H-1B Visa Rules: U.S. Lawmakers Oppose ‘Draconian’ Proposed Changes That Will ‘Tear Families Apart’
by Foster LLP, on News
By Chantal Da Silva, Newsweek
A number of Democratic U.S. lawmakers have joined a growing wave of criticism against President Donald Trump’s administration’s plans to curb H-1B visa extensions, which could result in the deportation of as many as 500,000 to 750,000 predominantly Indian skilled workers, according to IndiaToday.in.
The H-1B program provides temporary U.S. visas that let companies hire foreign professionals who are highly skilled in areas where there are shortages of qualified American workers.
However, the proposed plan to halt extensions of the visas, which was introduced as part of Trump’s Buy American, Hire American initiative, could force hundreds of thousands to leave the U.S. while they wait for their green cards.
Democratic U.S. Representative for Hawaii Tulsi Gabbard called the proposed rule changes “draconian,” saying they would only “tear families apart, drain our society of talent and expertise, and damage our relationship with an important partner, India,” according to the Hindu American Foundation.
Donald Trump signs the executive order to bring changes to the H-1B visa guest worker program on a visit to the headquarters of tool manufacturer Snap-On on April 18, 2017, in Kenosha, Wisconsin. Getty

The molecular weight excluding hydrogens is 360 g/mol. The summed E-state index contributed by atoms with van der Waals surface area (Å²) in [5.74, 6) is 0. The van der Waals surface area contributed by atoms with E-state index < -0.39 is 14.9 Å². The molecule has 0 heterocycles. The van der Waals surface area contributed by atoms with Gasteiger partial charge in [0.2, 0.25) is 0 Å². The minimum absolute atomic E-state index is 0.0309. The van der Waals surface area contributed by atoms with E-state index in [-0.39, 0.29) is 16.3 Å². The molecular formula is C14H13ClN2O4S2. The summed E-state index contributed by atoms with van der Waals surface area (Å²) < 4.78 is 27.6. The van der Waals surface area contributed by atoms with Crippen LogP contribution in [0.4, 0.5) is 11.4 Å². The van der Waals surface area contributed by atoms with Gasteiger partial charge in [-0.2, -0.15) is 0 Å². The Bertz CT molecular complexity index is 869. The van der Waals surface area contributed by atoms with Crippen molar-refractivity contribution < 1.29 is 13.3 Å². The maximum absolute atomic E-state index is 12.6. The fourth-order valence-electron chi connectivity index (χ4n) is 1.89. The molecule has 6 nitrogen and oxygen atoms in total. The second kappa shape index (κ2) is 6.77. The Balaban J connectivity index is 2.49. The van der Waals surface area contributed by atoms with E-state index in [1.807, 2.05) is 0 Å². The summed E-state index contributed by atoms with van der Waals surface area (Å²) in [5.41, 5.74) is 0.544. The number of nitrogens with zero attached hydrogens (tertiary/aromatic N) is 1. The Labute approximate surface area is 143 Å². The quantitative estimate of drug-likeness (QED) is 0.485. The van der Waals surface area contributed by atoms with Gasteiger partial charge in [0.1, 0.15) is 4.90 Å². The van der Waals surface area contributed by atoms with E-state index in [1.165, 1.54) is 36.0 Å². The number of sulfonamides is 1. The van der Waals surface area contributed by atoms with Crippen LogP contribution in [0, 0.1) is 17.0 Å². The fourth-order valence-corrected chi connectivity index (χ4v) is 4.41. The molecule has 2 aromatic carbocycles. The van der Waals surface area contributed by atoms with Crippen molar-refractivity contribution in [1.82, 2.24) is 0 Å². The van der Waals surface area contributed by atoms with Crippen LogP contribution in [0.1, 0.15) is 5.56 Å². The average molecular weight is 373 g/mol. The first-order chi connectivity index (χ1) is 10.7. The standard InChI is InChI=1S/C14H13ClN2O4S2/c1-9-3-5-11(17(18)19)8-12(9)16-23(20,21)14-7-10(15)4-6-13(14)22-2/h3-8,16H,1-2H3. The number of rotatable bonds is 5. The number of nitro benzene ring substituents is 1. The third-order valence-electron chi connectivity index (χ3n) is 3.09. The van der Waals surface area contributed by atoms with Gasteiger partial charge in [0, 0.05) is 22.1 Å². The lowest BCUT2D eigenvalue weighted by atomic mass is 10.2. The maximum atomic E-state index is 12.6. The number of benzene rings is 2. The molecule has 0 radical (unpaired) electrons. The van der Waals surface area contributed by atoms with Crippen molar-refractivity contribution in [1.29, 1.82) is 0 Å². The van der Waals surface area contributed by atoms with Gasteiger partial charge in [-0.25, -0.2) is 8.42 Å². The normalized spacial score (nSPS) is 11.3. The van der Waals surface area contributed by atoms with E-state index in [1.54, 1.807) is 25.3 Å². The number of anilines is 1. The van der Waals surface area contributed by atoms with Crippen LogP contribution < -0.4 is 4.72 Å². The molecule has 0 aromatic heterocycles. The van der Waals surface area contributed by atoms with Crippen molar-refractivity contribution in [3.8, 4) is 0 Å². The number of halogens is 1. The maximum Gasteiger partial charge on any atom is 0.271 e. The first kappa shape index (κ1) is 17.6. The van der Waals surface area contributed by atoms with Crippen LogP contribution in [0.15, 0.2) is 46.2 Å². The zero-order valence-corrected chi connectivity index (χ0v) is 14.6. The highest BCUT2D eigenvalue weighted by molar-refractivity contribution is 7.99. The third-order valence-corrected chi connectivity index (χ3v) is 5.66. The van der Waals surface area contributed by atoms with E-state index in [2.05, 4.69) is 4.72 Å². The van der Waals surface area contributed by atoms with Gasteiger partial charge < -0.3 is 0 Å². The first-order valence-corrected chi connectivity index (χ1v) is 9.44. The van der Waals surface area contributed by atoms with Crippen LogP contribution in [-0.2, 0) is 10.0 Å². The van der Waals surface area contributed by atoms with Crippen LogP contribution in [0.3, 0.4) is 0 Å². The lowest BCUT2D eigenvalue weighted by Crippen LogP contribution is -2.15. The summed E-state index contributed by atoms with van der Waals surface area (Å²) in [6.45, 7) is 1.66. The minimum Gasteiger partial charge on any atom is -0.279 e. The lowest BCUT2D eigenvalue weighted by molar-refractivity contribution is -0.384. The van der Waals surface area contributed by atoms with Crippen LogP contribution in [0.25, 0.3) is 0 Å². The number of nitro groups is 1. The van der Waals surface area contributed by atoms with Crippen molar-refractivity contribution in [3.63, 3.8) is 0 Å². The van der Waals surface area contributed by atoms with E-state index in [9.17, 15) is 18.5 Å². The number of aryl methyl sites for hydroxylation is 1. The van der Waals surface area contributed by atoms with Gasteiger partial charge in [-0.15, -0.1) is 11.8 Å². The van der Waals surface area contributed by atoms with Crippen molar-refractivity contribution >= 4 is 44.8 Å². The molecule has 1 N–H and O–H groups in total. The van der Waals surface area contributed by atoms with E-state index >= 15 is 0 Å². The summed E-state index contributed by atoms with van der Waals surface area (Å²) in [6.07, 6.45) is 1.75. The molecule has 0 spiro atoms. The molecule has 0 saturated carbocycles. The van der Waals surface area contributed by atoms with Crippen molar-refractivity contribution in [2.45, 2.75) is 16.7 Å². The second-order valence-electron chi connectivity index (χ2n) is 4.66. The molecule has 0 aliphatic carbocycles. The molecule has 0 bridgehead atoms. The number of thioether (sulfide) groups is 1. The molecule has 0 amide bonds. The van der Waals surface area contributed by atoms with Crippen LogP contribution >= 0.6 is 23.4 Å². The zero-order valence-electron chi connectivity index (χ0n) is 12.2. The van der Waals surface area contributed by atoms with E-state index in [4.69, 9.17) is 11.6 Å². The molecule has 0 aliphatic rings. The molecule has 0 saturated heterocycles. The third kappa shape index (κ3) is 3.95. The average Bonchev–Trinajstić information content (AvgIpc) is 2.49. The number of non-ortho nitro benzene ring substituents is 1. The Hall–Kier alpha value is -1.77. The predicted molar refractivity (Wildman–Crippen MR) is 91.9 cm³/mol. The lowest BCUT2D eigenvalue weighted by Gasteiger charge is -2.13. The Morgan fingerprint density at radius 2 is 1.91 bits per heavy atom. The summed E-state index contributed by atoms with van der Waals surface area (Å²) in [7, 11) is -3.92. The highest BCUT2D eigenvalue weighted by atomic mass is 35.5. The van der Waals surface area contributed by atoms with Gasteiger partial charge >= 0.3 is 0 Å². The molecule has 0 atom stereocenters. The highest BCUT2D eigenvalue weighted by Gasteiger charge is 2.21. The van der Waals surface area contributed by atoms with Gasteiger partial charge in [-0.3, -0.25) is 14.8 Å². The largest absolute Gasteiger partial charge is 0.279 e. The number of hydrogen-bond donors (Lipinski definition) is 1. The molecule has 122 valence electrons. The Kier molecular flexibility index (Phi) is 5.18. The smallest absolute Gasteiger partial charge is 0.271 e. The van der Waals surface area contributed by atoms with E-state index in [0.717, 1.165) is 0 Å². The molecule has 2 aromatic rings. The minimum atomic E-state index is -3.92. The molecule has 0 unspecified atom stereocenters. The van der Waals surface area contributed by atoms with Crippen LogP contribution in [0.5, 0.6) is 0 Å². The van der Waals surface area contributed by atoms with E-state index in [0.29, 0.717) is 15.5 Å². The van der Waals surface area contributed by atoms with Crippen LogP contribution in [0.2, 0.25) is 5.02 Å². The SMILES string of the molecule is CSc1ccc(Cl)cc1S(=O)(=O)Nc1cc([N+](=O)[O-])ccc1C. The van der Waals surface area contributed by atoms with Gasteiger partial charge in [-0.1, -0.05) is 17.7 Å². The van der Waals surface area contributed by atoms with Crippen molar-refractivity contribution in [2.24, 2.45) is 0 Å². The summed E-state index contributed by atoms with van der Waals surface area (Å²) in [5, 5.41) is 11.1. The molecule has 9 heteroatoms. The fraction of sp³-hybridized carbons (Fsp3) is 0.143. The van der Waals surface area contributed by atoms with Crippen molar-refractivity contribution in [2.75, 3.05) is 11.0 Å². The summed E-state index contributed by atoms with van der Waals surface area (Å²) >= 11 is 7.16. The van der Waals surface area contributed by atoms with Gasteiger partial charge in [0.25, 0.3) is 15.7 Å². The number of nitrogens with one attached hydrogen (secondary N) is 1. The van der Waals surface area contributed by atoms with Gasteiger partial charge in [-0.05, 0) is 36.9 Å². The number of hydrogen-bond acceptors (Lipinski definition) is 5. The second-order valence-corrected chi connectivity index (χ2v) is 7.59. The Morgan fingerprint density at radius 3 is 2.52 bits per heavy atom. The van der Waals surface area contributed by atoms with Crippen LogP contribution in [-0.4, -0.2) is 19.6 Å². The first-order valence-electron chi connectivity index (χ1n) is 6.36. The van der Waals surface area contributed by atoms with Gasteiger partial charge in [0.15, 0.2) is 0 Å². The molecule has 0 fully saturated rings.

“This proposal could lead to the deportation of an estimated 500,000 to 750,000 Indian H-1B visa holders, many of whom are small business owners and job creators who are helping to build and strengthen our US economy,” Gabbard said. “This brain drain will stifle innovation and decrease our ability to compete in the global 21st century economy.”
Ro Khanna, the U.S. Representative for California’s 17th Congressional District, whose parents are Punjabi and immigrated to the U.S. from India, condemned the proposal as “anti-immigrant.” “My parents came here on green cards,” he said. “So did @sundarpichai, @elonmusk, @satyanadella.”
“Trump is saying to immigrants and their kids we don’t have a place in America. It’s not just wrong. It’s dumb. Mr. President, would America really be greater without us?” he asked on Twitter.
Congressman Raja Krishnamoorthi of Illinois said that while the U.S. should continue to improve advanced training for the domestic workforce, ending the H-1B visa extensions would only encourage companies to move jobs offshore.
“I hope the administration immediately rejects this proposal,” he said.
Hindu American Foundation leaders also have raised concerns over the proposal, saying it “seems squarely aimed at Indian workers in the United States.”
“It’s a baffling calculation. How would deporting hundreds of thousands of skilled workers, the very backbone of our STEM industries, in any way advance an ‘America First’ agenda?” the foundation’s executive director and legal counsel Suhag Shukla said.
“With unemployment at record lows and severe shortages of labor to fill skilled technical positions, this proposal is certain to cripple the efficiency and growth of American businesses,” she said.
Industry leaders in India also have warned that the rule changes could cause a shortage of skilled workers in the U.S. and damage the country’s economy as a result.
The president of the National Association of Software and Services Companies, R. Chandrashekhar, told Business Today: “It is not only about the Indian IT industry, but about all Indians who use H-1B visas.” He added: “Given that there is a real problem of shortage of skilled professionals in the U.S., any disruptive move will be detrimental for both India and the U.S.”